After completing a degree in Language Practice I worked as a classroom interpreter and freelance language practitioner. I started work at the NWU in 2007 as junior lecturer where I presented modules in Academic Literacy, Language Practice and English Linguistics. The modules that focussed on the influence of various linguistic theories on translation theory contributed to my interest in linguistics.
I am a lecturer and researcher working in the field of linguistics, and a member of the UPSET research focus area, at the Vaal Triangle Campus of the North-West University.
I have an interest in the role and function of religion in psychological well-being. This area of interest includes the exploration of culturally informed philosophies of life and their influence on religious and spiritual expression; the role of religion and spirituality in coping and meaning making as well as mindfulness as spiritual practice and psychotherapeutic intervention. I enjoy qualitative research because I am interested in people’s stories and how these express their ways of understanding their lives and how they give meaning to their experiences.
Both my MEd (1988) and DEd (1992) degrees were obtained from the RAU (now UJ), in the field of teacher education.
My university career started in 1988 at the Vista University in the Faculty of Education. With the merging of higher education institutions in 2004, I became part of the School of Education of the Vaal Campus of the NWU. During my university career I lectured several undergraduate and post graduate modules, supervised a number of Masters and Doctoral students and filled various managerial positions.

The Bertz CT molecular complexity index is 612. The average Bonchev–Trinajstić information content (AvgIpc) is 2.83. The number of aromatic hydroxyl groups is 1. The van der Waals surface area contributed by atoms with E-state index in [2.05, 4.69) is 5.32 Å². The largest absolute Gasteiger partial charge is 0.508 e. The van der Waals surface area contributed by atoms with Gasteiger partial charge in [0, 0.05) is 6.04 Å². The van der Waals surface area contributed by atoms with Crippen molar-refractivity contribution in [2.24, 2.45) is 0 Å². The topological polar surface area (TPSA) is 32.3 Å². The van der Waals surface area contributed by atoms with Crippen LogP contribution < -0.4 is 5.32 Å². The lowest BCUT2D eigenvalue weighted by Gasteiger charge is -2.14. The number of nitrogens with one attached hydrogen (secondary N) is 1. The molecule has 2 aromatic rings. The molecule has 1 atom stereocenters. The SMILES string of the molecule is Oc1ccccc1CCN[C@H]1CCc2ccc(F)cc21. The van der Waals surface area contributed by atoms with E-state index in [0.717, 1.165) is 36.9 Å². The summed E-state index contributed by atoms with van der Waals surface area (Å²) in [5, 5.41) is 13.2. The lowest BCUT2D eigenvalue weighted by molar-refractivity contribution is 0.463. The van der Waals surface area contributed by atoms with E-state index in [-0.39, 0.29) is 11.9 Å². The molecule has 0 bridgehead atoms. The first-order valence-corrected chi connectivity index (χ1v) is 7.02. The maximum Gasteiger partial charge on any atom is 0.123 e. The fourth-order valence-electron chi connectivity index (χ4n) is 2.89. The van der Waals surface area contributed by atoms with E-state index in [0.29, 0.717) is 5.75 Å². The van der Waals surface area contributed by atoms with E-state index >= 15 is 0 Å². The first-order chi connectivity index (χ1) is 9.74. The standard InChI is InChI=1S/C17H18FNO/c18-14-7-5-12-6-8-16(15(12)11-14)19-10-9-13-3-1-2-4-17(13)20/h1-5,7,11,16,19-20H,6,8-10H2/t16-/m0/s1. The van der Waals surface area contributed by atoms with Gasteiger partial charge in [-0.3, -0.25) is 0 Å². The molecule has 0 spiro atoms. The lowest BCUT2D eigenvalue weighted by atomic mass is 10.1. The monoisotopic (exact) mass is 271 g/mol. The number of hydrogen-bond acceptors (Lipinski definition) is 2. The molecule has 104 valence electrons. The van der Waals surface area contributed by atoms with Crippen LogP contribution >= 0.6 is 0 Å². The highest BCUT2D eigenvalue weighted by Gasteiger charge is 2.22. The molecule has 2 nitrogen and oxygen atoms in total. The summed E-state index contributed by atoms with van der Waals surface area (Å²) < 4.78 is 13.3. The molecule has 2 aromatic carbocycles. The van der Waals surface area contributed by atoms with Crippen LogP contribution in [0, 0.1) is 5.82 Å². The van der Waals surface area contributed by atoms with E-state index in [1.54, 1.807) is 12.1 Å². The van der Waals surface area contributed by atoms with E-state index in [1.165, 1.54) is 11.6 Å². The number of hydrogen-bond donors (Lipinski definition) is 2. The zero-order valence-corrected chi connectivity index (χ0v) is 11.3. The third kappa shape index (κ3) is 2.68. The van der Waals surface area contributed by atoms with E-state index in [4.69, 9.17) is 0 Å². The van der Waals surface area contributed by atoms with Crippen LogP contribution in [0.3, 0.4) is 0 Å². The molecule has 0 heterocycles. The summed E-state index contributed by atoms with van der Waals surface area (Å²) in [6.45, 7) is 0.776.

I obtained a B Sc, majoring in Chemistry and Botany at UFS in 1986. After 23 years of teaching in various secondary schools, I started lecturing in January 2010 at the NWU (Vaal). In 2011 I obtained a B Ed (Honn) in curriculum development and performed a research study on indirect teaching methods in Physical Science.
My academic career started in 2012 when I first joined the NWU as a lecturer. Before that I was a school head master for nine years.
In my M.Ed degree I focussed on the management of school safety and for my PhD the focus was on the whole school approach to facilities maintenance.
In 2014 i published an international article in collaboration with Prof. M.I Xaba.
Linda Theron is respected for resilience-focused research that has contributed a more profound understanding of why some South African children and young people do well in life, despite the odds being stacked against them.
Prof. Ian Rothmann is Director of the Optentia Research Focus Area. His expertise is in the assessment and development of employed and unemployed people’s potential, specifically within multicultural and cross-cultural contexts. His initial research focus was burnout, stress, and coping within multicultural contexts. With the changing intellectual climate in Psychology after 2000 (towards Positive Psychology) his research focus broadened to include work engagement and flourishing of people in work and organisational contexts as well as in non-work contexts.
Dr Ndlela's field of expertise is South African and African-American Literature. He is currently working with Professor I.S. Mekoa: (Research Professor in the School of Research and Postgraduate Studies) in a Research Project titled: “Culture, Identity & Nation-Building in South Africa”.
I am a Research Professor in the Faculty of Human and Social Sciences, North-West University, Mafikeng Campus. I was a former professor of History and Dean in the Faculty of Human and Social Sciences, Mafikeng Campus.